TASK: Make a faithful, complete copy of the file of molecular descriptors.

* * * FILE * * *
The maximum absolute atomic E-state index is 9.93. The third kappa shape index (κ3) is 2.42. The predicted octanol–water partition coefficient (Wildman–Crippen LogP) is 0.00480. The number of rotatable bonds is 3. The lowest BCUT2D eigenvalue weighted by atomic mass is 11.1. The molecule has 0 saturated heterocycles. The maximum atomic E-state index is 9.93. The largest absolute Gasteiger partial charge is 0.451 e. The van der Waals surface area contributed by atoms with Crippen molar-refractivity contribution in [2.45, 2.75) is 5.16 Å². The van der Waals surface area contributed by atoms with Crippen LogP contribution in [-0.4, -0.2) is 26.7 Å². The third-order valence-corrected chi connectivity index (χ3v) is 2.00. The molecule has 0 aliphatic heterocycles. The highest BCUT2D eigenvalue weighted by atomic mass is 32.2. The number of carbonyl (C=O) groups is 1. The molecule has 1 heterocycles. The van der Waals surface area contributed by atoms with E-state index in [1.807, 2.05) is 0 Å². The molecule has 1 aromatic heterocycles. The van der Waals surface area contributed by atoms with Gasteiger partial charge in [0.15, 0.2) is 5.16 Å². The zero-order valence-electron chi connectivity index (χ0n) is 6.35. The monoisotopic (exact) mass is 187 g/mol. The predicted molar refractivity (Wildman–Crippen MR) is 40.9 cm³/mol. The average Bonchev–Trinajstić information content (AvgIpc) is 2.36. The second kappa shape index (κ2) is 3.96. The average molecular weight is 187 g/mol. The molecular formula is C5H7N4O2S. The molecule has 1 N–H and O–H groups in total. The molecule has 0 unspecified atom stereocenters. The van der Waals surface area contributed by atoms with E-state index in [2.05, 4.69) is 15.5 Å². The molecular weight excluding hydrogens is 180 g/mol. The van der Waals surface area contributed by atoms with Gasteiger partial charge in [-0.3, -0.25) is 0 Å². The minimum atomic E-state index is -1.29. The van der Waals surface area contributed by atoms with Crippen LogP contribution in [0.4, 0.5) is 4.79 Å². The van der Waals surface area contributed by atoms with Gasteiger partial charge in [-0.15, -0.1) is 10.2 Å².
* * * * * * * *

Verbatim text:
The maximum absolute atomic E-state index is 9.93. The third kappa shape index (κ3) is 2.42. The predicted octanol–water partition coefficient (Wildman–Crippen LogP) is 0.00480. The number of rotatable bonds is 3. The lowest BCUT2D eigenvalue weighted by atomic mass is 11.1. The molecule has 0 saturated heterocycles. The maximum atomic E-state index is 9.93. The largest absolute Gasteiger partial charge is 0.451 e. The van der Waals surface area contributed by atoms with Crippen molar-refractivity contribution in [2.45, 2.75) is 5.16 Å². The van der Waals surface area contributed by atoms with Crippen LogP contribution in [-0.4, -0.2) is 26.7 Å². The third-order valence-corrected chi connectivity index (χ3v) is 2.00. The molecule has 0 aliphatic heterocycles. The highest BCUT2D eigenvalue weighted by atomic mass is 32.2. The number of carbonyl (C=O) groups is 1. The molecule has 1 heterocycles. The van der Waals surface area contributed by atoms with E-state index in [1.807, 2.05) is 0 Å². The molecule has 1 aromatic heterocycles. The van der Waals surface area contributed by atoms with Gasteiger partial charge in [0.15, 0.2) is 5.16 Å². The zero-order valence-electron chi connectivity index (χ0n) is 6.35. The monoisotopic (exact) mass is 187 g/mol. The predicted molar refractivity (Wildman–Crippen MR) is 40.9 cm³/mol. The average Bonchev–Trinajstić information content (AvgIpc) is 2.36. The second kappa shape index (κ2) is 3.96. The average molecular weight is 187 g/mol. The molecular formula is C5H7N4O2S. The molecule has 1 N–H and O–H groups in total. The molecule has 0 unspecified atom stereocenters. The van der Waals surface area contributed by atoms with E-state index in [2.05, 4.69) is 15.5 Å². The molecular weight excluding hydrogens is 180 g/mol. The van der Waals surface area contributed by atoms with Gasteiger partial charge in [-0.3, -0.25) is 0 Å². The minimum atomic E-state index is -1.29. The van der Waals surface area contributed by atoms with Crippen LogP contribution in [0.4, 0.5) is 4.79 Å². The van der Waals surface area contributed by atoms with Gasteiger partial charge in [-0.15, -0.1) is 10.2 Å².